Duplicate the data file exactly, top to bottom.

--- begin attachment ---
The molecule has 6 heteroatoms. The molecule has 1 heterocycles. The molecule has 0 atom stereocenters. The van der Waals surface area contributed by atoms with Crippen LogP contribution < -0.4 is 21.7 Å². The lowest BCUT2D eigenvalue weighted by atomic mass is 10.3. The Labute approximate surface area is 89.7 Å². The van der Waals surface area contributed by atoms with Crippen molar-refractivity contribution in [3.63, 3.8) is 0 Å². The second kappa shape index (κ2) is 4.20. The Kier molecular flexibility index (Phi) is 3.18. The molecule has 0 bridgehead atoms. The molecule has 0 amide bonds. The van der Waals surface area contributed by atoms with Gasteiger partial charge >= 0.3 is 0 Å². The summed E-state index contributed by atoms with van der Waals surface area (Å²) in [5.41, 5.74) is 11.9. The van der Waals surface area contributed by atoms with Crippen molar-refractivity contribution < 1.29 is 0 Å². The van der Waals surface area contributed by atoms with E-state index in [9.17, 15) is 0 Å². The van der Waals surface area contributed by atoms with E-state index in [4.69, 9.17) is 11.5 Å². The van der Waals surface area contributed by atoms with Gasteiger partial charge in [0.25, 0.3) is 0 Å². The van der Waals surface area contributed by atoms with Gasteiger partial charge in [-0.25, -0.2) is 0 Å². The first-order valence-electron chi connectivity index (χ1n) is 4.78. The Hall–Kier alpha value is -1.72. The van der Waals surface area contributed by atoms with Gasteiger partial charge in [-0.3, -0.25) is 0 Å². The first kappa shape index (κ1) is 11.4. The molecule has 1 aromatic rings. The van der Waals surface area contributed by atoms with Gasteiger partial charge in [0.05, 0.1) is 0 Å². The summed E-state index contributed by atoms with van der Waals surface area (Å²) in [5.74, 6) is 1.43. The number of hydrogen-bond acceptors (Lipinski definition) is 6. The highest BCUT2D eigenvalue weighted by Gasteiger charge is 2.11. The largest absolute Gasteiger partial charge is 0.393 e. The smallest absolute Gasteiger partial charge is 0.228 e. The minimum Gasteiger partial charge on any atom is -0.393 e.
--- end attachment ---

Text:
The molecule has 6 heteroatoms. The molecule has 1 heterocycles. The molecule has 0 atom stereocenters. The van der Waals surface area contributed by atoms with Crippen LogP contribution < -0.4 is 21.7 Å². The lowest BCUT2D eigenvalue weighted by atomic mass is 10.3. The Labute approximate surface area is 89.7 Å². The van der Waals surface area contributed by atoms with Crippen molar-refractivity contribution in [3.63, 3.8) is 0 Å². The second kappa shape index (κ2) is 4.20. The Kier molecular flexibility index (Phi) is 3.18. The molecule has 0 bridgehead atoms. The molecule has 0 amide bonds. The van der Waals surface area contributed by atoms with Gasteiger partial charge >= 0.3 is 0 Å². The summed E-state index contributed by atoms with van der Waals surface area (Å²) in [5.41, 5.74) is 11.9. The van der Waals surface area contributed by atoms with Crippen molar-refractivity contribution < 1.29 is 0 Å². The van der Waals surface area contributed by atoms with E-state index in [9.17, 15) is 0 Å². The van der Waals surface area contributed by atoms with E-state index in [4.69, 9.17) is 11.5 Å². The van der Waals surface area contributed by atoms with Gasteiger partial charge in [0.25, 0.3) is 0 Å². The van der Waals surface area contributed by atoms with Gasteiger partial charge in [-0.25, -0.2) is 0 Å². The first-order valence-electron chi connectivity index (χ1n) is 4.78. The Hall–Kier alpha value is -1.72. The van der Waals surface area contributed by atoms with Gasteiger partial charge in [-0.3, -0.25) is 0 Å². The first kappa shape index (κ1) is 11.4. The molecule has 1 aromatic rings. The van der Waals surface area contributed by atoms with Gasteiger partial charge in [0.05, 0.1) is 0 Å². The summed E-state index contributed by atoms with van der Waals surface area (Å²) in [5.74, 6) is 1.43. The number of hydrogen-bond acceptors (Lipinski definition) is 6. The highest BCUT2D eigenvalue weighted by Gasteiger charge is 2.11. The largest absolute Gasteiger partial charge is 0.393 e. The smallest absolute Gasteiger partial charge is 0.228 e. The minimum Gasteiger partial charge on any atom is -0.393 e.